in silence, before those up with the larks
when all is phosphorescent,  with few sharks
to trouble my inner  night hinterland.
It’s so still. I love to write in the dark
 in silence, before those up with the larks.

Copyright 2019 Bee Smith. All rights reserved.

This Ruined House

As I was easing into poetry practice this morning I was minded of what the late Dermot Healey said in a poetry masterclass I attended many years ago. “Reading is also writing.” We go to other writers for inspiration and reflection. (Maria Popova’s blog “Brain Pickings” is a little oasis to visit.) That is what I did this morning. I picked up the anthology “The Poetry Pharmacy” (ed. William Sieghart, Particular Books) and dipped into it at random. I read two short poems, one by J.R.R. Tolkien, which has a killer final line, “Deep roots are not reached by the frost.” (All that is Gold Does Not Glitter). But the one that captured my imagination was a short poem (Although the Wind) by Izumi Shikibu, translated by a poet I much admire, Jane Hirshfield, together with Mariko Aratami. The title of today’s poetry practice is taken from the final line of that five line, tanka. Living in the Irish countryside this had a particular resonance.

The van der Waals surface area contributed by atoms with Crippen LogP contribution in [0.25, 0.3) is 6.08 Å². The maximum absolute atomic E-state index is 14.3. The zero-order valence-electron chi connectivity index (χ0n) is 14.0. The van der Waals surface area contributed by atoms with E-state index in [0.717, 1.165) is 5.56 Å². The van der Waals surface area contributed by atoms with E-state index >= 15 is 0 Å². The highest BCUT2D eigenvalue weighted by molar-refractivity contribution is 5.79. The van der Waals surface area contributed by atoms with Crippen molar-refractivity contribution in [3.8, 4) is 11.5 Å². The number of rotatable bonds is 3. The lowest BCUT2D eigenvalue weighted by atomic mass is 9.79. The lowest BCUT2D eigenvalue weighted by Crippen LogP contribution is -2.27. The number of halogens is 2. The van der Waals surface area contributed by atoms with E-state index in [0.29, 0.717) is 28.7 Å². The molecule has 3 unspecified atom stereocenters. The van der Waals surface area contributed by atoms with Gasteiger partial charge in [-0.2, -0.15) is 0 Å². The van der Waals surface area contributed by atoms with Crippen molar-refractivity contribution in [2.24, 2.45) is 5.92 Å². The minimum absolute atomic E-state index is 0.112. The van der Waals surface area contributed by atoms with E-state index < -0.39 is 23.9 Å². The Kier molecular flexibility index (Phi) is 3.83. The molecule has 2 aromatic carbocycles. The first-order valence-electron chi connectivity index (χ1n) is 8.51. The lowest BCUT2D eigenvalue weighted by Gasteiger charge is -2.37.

Of  This Ruined House

Ivy is a strangler.
Once let into mortar
it's the last in a series
of assaults.
Once there was passion
here, and thunder.
Then duty went derelict.
The roof caved in,
though the chimney
still stands.

Stone flagging and slates
long ago did
a midnight flit.
They whisper family secrets
still in some suburban
patio floor.
They've planted ivy
in some plastic tubs,
training it to climb
up the back gable wall.


Copyright © 2019 Bee Smith. All rights reserved

Patience

A stray tweet drew my eye, which then led me to the wonderful Terri Windling blog, Myth and Moor.  Her midterm blog was on Hope and Faith. (I recommend that you read in in full here.) She quotes another favourite writer, Rebecca Solnit. She writes about writing as being a lonely occupation, although I would style it as solitary rather than lonesome.